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Charley Patton, Vol. 3 (1929-1934)

Charley Patton

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Customer Reviews

This May Be Where It All Started

Classic blues. Some say the blues had a baby and they called it Rock'n'Roll. Charley Patton lived most of his life on the plantation. He was a popular entertainer with the field hands. Henry Sloan taught Charley the blues. W.C. Handy heard him while waiting on a train in Tutwiler, Mississippi in 1903. He brought it to the masses in theatres and cabarets backed by jazz bands. Meanwhile back at the ranch, this music was barely heard in the rural remote Delta Region of Mississippi. Charley went on to teach the blues to Eddie "Son" House, Howlin' Wolf, Tommy Johnson, Bukka White and Willie Brown to name a few musicians who you may know. Probably not. Record company scouts who scoured the region approached Charley to record his sound in the late 20's. They needed records to play on the latest invention the "phonograph." You got free records when you bought the phonograph. The depression hit and phonographs didn't sell. His last recordings from 1934 contain premonition songs of his death like "Poor Me' and "Oh Death." Charley died on April 28th, 1934. His death was not reported in the local, regional, or national press. He laid the groundwork for the genre we now call the "Blues."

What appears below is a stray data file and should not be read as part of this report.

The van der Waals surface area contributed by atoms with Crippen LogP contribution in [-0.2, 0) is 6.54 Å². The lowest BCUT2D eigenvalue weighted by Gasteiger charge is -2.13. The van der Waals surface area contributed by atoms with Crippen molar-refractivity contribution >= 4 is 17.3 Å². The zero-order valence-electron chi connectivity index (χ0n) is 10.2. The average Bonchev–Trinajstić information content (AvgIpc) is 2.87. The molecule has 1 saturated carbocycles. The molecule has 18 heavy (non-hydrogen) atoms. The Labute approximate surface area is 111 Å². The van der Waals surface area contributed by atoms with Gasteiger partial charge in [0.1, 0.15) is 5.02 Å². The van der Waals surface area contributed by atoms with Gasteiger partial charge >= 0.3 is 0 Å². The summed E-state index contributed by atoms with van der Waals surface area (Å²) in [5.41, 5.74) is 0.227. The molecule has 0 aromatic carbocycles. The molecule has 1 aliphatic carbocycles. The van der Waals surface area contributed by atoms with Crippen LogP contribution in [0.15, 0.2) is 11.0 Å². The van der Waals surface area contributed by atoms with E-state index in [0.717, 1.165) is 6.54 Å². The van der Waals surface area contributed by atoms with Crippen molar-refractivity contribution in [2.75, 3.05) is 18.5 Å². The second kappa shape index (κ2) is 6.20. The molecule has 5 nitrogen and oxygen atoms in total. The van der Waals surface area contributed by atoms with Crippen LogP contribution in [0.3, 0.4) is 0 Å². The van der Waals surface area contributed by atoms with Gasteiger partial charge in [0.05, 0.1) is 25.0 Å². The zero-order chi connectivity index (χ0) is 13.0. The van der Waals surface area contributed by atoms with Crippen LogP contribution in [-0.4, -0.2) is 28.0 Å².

Biography

Born: 1891 in Bolton, MS

Genre: Blues

Years Active: '20s, '30s

If the Delta country blues has a convenient source point, it would probably be Charley Patton, its first great star. His hoarse, impassioned singing style, fluid guitar playing, and unrelenting beat made him the original king of the Delta blues. Much more than your average itinerant musician, Patton was an acknowledged celebrity and a seminal influence on musicians throughout the Delta. Rather than bumming his way from town to town, Patton would be called up to play at plantation dances, juke joints,...
Full Bio

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